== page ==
Experiment 6: Stand Up Comedy

A key element of my development journey over the past 18 months has been letting go of my need for competence and to embrace connectedness both with myself and with others. In the past I felt that if I was competent I was ok. Now I am recognising that relationships are paramount and this is contributing to a more enjoyable and fulfilling professional and personal life.

In many of my experiments I have chosen things that are both outside my comfort zone but also challenging my competence. Doing stand up comedy was no different. It’s something I have never done, not had any interest in doing and used to marvel at people who could do it.

I wanted to do this earlier in the year but procrastinated. The timing was never right but quite frankly I was putting it off because I was scared that I wasn’t going to be good enough. I had a break in my schedule in late August and knew I had no excuse. I enrolled in a 5 night course culminating in a 5 – 6 min set in front of 80 people last Thursday.

I have no issue standing in front of groups. I knew that I could deliver a 5 minute set. What I didn’t know was could I write comedy and how would I (and my amygdala) cope if no one laughed. Similar to my experience at Everest I felt anxious on the first night I turned up to my class. One of the powerful things I have learnt this year is noticing my anxiety ramping up and down. It reminds me of Susan David’s excellent work on Emotional Agility. Stepping outside yourself and just noticing and accepting your emotion rather than fighting it. I struggled in Nepal but this time I could simply observe the anxiety rather than buy into it.

I threw myself into the course and the homework. I did my research, watched comedians on Netflix and listened intently to my comedy coach. Part of that was due to my need for competence but part of it was just about how to acquire skill in something that was important to me. I was ok with failing but I wanted to give it my best shot.

On performance night I knew I had done the work and the preparation and I trusted I would be OK. In the end it was fine and I was happy with how it went. Will I do it again? Maybe, I am not sure. Part of me wants to test myself at an open mic night which would stretch me even more. Part of me wants to tick it off as a great experiment to learn from.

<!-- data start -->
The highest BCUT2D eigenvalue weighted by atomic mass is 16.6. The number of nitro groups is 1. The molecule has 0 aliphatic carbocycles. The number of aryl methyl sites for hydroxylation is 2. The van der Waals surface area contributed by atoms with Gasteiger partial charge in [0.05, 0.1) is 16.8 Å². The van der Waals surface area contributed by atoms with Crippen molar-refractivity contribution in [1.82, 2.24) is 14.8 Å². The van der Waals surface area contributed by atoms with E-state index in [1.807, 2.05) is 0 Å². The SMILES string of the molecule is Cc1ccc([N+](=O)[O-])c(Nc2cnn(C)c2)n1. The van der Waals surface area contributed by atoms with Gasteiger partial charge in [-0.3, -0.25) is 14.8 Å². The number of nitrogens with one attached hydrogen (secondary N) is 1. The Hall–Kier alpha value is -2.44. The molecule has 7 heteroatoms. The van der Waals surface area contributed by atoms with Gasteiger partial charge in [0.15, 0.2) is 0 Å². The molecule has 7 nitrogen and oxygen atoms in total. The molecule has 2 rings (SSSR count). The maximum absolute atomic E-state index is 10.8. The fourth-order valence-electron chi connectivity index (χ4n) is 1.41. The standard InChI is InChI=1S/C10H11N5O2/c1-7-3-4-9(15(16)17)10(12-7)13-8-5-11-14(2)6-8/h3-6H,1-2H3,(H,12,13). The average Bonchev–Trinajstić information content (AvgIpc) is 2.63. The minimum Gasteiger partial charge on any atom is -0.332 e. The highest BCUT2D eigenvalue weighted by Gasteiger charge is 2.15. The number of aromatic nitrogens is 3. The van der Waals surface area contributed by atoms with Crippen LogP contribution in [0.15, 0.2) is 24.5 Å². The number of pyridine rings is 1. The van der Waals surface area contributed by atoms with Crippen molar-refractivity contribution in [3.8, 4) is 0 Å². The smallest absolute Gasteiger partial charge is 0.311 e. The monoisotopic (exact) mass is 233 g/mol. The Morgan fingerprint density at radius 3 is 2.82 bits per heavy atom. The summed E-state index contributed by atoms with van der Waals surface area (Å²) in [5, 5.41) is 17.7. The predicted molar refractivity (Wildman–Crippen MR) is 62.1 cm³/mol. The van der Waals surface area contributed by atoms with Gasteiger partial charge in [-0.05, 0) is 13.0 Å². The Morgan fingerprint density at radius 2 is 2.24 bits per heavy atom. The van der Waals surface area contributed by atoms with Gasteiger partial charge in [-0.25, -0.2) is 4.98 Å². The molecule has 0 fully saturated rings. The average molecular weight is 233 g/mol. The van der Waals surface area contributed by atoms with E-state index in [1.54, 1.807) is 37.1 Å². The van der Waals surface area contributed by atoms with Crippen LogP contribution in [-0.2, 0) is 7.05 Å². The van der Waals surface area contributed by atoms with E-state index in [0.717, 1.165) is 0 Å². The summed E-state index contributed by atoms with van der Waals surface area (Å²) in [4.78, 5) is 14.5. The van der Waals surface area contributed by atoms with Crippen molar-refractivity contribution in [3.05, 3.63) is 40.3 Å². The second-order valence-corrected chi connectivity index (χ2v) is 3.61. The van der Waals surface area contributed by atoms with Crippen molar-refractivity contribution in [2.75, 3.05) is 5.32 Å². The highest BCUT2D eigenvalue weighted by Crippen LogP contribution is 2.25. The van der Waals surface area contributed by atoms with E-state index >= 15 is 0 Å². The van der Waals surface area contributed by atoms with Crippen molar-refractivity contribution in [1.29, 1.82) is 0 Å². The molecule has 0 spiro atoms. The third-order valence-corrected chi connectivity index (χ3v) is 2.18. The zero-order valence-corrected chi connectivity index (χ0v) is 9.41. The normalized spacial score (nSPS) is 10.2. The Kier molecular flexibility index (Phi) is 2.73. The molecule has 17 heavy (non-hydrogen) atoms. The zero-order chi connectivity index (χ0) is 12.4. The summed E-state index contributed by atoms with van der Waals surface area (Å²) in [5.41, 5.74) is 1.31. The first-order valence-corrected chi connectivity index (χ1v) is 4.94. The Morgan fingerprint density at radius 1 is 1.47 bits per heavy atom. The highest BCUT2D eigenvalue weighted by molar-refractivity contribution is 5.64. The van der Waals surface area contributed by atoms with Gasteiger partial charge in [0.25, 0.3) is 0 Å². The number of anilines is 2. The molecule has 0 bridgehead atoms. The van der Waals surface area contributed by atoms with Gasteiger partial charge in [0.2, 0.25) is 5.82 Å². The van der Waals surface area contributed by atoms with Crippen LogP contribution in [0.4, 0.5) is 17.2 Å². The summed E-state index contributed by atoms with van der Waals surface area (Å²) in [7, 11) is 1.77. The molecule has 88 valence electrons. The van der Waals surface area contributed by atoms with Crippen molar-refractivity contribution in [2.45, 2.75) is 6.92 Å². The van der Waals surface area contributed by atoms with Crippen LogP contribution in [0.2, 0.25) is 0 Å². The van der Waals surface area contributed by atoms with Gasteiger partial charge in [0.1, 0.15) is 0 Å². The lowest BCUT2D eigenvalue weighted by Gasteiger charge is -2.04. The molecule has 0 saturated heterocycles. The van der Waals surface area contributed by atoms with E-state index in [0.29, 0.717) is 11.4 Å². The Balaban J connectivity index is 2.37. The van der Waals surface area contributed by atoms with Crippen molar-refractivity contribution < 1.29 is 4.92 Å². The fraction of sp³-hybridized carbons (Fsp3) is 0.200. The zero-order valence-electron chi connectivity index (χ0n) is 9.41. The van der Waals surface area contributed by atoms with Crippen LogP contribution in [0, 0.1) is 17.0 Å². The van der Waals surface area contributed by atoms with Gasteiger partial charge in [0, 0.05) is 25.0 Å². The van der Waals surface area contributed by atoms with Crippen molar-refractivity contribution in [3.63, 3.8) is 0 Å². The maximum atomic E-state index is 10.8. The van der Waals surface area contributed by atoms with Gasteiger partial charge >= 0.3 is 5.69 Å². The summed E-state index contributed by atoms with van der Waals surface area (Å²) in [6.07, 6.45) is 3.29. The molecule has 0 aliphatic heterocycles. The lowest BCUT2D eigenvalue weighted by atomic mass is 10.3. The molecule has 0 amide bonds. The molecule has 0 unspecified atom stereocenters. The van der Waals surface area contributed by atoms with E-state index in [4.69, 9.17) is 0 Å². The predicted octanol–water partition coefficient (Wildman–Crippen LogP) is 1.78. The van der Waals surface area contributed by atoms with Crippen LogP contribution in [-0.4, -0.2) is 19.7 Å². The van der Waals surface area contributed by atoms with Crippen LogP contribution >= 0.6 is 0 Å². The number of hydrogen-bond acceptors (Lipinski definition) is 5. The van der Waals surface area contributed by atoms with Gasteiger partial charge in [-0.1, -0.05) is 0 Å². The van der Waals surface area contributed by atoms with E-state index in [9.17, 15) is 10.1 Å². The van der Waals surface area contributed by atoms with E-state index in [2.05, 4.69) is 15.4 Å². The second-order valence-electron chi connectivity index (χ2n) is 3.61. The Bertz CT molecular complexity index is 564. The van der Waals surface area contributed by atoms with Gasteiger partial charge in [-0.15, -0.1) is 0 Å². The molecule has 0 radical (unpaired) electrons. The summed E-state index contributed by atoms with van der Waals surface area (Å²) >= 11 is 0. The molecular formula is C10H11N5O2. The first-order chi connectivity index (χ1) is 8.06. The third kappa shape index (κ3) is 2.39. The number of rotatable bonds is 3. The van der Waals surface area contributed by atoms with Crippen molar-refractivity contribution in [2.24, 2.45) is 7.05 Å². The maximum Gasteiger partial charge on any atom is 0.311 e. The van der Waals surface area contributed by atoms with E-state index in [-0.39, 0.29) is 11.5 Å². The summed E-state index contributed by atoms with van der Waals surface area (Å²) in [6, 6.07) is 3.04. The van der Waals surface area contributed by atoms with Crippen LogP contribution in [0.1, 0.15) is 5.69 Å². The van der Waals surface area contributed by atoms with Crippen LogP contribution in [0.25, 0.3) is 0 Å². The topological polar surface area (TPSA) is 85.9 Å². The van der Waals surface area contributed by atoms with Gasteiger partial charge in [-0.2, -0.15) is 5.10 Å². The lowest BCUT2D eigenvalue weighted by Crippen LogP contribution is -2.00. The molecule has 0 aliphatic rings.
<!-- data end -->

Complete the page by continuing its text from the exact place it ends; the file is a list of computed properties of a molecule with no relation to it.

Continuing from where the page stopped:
So what observations did I have?

Context & Experimentation

Comedy is all about context and experimentation. Firstly, you have to keep writing joke after joke until something sticks. I found it hard work and only 10% of the jokes you write are likely to become part of your set. Jokes might work in one context and not in another. Just because a joke doesn’t get a laugh doesn’t mean it’s not funny. Each set is about learning and refining. There was a real sense of experimentation in all elements of the comedy process. What I loved about the course is that I could test my jokes, get immediate feedback and refine.


Emotional Agility

That I experience anxiety when I am well and truly outside my comfort zone. I would like to think I am cool, calm and collected but I am not. What I have learnt the most this year is embracing my anxiety rather than fighting it or even hiding it. As stated above, what I am doing more of is watching it and noticing it move up and down. I am also noticing that my tolerance levels are increasing due to my experiments. The more we stretch beyond our comfort zone the bigger we make it.


The importance of a supportive community. I talked about this when I did my Everest marathon experiment. It was the same in this experience. I had brilliant support from my partner, who I road tested some of my jokes with but she also encouraged me to embrace the anxiety I was experiencing. My fellow wannabe comedians were great. We all knew we were stretching ourselves and doings something that most people wouldn’t do. There is a vulnerability in putting yourself out there and being in a supportive and encouraging environment was so helpful.


The role of feedback. If we want to get good at something we really need to open up to feedback. Sometimes this is painful or things we don’t want to hear but feedback helps us improve. Throughout the course our comedy coach, as well as other participants, gave specific and sometimes challenging feedback whether it be about a joke or how something was delivered. Each piece of feedback was provided with good intent. We all wanted each other to succeed and the more feedback we received the better our set became. I am a big believer in feedback and this confirmed how important it is if you truly want to get good at something.

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